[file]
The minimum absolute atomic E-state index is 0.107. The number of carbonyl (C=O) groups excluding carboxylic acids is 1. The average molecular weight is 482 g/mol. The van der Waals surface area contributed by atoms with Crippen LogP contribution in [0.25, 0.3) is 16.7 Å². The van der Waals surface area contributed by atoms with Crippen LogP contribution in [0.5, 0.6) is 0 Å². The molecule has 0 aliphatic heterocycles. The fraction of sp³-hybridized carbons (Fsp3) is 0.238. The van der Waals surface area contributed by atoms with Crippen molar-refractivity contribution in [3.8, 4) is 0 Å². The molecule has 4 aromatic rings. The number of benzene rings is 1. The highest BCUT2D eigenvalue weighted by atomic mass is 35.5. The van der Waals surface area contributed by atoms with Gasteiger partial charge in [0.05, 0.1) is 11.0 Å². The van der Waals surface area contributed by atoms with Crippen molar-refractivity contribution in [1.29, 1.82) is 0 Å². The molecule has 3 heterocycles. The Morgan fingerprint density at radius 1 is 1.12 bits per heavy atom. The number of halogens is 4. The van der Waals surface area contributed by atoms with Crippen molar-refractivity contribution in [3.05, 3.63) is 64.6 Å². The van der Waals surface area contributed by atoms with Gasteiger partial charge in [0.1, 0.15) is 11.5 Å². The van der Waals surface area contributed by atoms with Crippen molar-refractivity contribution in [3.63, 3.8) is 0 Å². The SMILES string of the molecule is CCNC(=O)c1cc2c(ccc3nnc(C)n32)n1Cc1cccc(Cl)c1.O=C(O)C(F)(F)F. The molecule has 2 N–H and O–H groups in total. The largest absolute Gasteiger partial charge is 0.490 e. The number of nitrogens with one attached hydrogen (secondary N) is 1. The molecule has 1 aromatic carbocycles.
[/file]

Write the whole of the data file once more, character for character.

The minimum absolute atomic E-state index is 0.107. The number of carbonyl (C=O) groups excluding carboxylic acids is 1. The average molecular weight is 482 g/mol. The van der Waals surface area contributed by atoms with Crippen LogP contribution in [0.25, 0.3) is 16.7 Å². The van der Waals surface area contributed by atoms with Crippen LogP contribution in [0.5, 0.6) is 0 Å². The molecule has 0 aliphatic heterocycles. The fraction of sp³-hybridized carbons (Fsp3) is 0.238. The van der Waals surface area contributed by atoms with Crippen molar-refractivity contribution in [3.8, 4) is 0 Å². The molecule has 4 aromatic rings. The number of benzene rings is 1. The highest BCUT2D eigenvalue weighted by atomic mass is 35.5. The van der Waals surface area contributed by atoms with Gasteiger partial charge in [0.05, 0.1) is 11.0 Å². The van der Waals surface area contributed by atoms with Crippen molar-refractivity contribution in [1.29, 1.82) is 0 Å². The molecule has 3 heterocycles. The Morgan fingerprint density at radius 1 is 1.12 bits per heavy atom. The number of halogens is 4. The van der Waals surface area contributed by atoms with Crippen molar-refractivity contribution in [3.05, 3.63) is 64.6 Å². The van der Waals surface area contributed by atoms with Gasteiger partial charge in [0.1, 0.15) is 11.5 Å². The van der Waals surface area contributed by atoms with Crippen molar-refractivity contribution in [3.63, 3.8) is 0 Å². The SMILES string of the molecule is CCNC(=O)c1cc2c(ccc3nnc(C)n32)n1Cc1cccc(Cl)c1.O=C(O)C(F)(F)F. The molecule has 2 N–H and O–H groups in total. The largest absolute Gasteiger partial charge is 0.490 e. The number of nitrogens with one attached hydrogen (secondary N) is 1. The molecule has 1 aromatic carbocycles.